Witkacy portret Egenii Wiszomirskiej

Asymmetrical Lady’s Visit to Krakow

Eugenia Wyszomirska, a beautiful and intriguing woman, permanently residing in the Museum of Katowice History, has paid a holiday visit to Krakow and can be admired in ten outstanding portraits by Witkacy.  Who was she?

Asymmetric Lady – 10 portraits of Eugenia Wyszomirska

Witkacy wrote to her on 14 July 1937: „Would you perhaps like to come for dinner tomorrow (Thursday) or on Friday as I am longing to paint Your Asymmetry and tell you a few stories?”.

When they met for the first time in a street in Warsaw four years earlier, Stanisław Ignacy Witkiewicz was 48 years old, had a friendly partnership with his wife, numerous love affairs, as well as an established, albeit highly controversial at the time, position in Polish culture and art. Eugenia, aged 30, had original looks and a marriage in crisis, so the invitation to visit Zakopane to pose for a famous painter and a handsome man did not seem unattractive to her. He was, in turn, attracted to her irregular facial features, and above all, to her striking resemblance to his fiance, who committed suicide in 1914. Since Witkacy felt partially responsible for this traumatic event, which still haunted him, he repeatedly transformed it into art.

Eugenia also had an air of mystery about her. Despite her humble origin from a poor, illiterate, working class family from the Częstochowa suburbs, she fascinated men. As a 19-year-old, she got married for the first time to a jeweller and became a wealthy townswoman. In 1933, thanks to Witkacy, she was plunged into the vortex of Zakopane demonism. She lived in well-known guesthouses, explored the Tatra Mountains with the famous Zofia Krzeptowska (aka Kapucha [Cabbage]), was friends with Waleria Głogowska, whose husband – Józef Głogowski – introduced her to the world of photography, and attended high-profile gatherings of social elites. In 1935, she married Józef Stopka – a  Tatra rescuer and guide. Witkacy continually asked her to pose for him, insatiable with her face and his own legend, and created dozens of portraits of the Asymmetrical Lady. He would write to her, for example: “I am asking you, please, to make yourself available for two hours on Tuesday and visit me at half past eleven for an important conversation and one (or perhaps two) drawing before an orgy”, and while sending her a letter, nota bene from Katowice, he addressed her: A Son Excellence La Dame Asymétrique…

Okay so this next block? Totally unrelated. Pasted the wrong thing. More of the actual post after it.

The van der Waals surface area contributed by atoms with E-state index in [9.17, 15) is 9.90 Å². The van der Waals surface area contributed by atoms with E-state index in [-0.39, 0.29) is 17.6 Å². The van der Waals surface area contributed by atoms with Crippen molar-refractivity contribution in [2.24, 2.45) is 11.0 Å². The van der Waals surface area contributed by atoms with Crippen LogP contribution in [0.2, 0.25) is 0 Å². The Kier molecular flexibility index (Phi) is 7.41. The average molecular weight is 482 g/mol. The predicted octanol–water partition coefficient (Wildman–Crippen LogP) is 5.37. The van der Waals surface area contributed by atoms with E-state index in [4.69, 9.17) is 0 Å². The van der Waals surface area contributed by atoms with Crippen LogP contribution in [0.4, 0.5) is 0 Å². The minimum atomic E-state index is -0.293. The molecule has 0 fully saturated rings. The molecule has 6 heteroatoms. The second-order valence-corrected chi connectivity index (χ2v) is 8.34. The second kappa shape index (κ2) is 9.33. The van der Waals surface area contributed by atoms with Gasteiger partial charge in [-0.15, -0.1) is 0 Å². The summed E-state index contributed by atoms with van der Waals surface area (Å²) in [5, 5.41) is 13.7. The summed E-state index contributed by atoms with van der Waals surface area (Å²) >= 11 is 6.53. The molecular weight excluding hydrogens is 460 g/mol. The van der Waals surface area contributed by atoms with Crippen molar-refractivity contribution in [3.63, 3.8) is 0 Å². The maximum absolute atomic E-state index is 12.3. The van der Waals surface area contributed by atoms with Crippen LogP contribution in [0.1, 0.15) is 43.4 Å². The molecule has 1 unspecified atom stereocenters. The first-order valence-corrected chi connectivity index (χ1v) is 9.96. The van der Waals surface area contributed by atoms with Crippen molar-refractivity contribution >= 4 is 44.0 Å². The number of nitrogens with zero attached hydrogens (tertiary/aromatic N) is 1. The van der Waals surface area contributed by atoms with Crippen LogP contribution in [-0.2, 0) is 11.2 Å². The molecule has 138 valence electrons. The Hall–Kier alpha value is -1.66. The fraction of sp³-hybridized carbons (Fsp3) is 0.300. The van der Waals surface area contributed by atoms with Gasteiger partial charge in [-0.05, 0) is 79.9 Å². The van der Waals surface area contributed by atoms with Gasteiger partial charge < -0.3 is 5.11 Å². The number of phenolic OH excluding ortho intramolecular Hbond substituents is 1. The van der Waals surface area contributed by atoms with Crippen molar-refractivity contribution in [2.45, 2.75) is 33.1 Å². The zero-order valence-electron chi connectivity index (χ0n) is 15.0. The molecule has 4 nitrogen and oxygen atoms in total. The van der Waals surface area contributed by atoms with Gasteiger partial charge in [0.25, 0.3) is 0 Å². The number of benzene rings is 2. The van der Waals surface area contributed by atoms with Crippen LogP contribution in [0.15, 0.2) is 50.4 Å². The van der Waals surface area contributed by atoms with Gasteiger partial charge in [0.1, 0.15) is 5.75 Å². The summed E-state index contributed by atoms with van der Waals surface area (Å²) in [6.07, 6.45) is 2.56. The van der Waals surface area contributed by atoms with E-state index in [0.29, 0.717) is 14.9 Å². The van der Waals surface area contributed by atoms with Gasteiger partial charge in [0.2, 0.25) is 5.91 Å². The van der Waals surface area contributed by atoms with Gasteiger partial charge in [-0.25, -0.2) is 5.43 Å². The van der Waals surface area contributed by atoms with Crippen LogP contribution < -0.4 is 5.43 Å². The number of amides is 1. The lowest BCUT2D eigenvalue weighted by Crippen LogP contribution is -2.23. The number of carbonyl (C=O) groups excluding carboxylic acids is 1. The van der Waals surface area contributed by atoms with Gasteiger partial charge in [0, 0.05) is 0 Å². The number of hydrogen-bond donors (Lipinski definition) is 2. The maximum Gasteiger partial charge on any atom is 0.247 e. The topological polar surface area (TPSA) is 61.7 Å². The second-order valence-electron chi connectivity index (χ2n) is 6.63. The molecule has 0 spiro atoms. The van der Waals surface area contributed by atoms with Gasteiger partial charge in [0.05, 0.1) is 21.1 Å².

After the war, she settled in Katowice, ran a photography studio, got married for the third time and got divorced. On her deathbed, she donated the 26 preserved portraits to the municipality, thus motivating the authorities to establish the Katowice History Museum (1981).

Natalia Kruszynaan art historian, senior curator at the Katowice History Museum, author of books  Pałam chęcią rysowania Jej Asymetrji… [I long to draw Your Asymmetry] Witkacy and Witkacy i kobiety. Nienasycenie [Witkacy and Women. Insatiability], which constituted a commentary to the Katowice exhibition under the same title.

On 9 August at 12 p.m., all are welcome to attend a meeting with Natalia Kruszyna, which will be held by the portraits.


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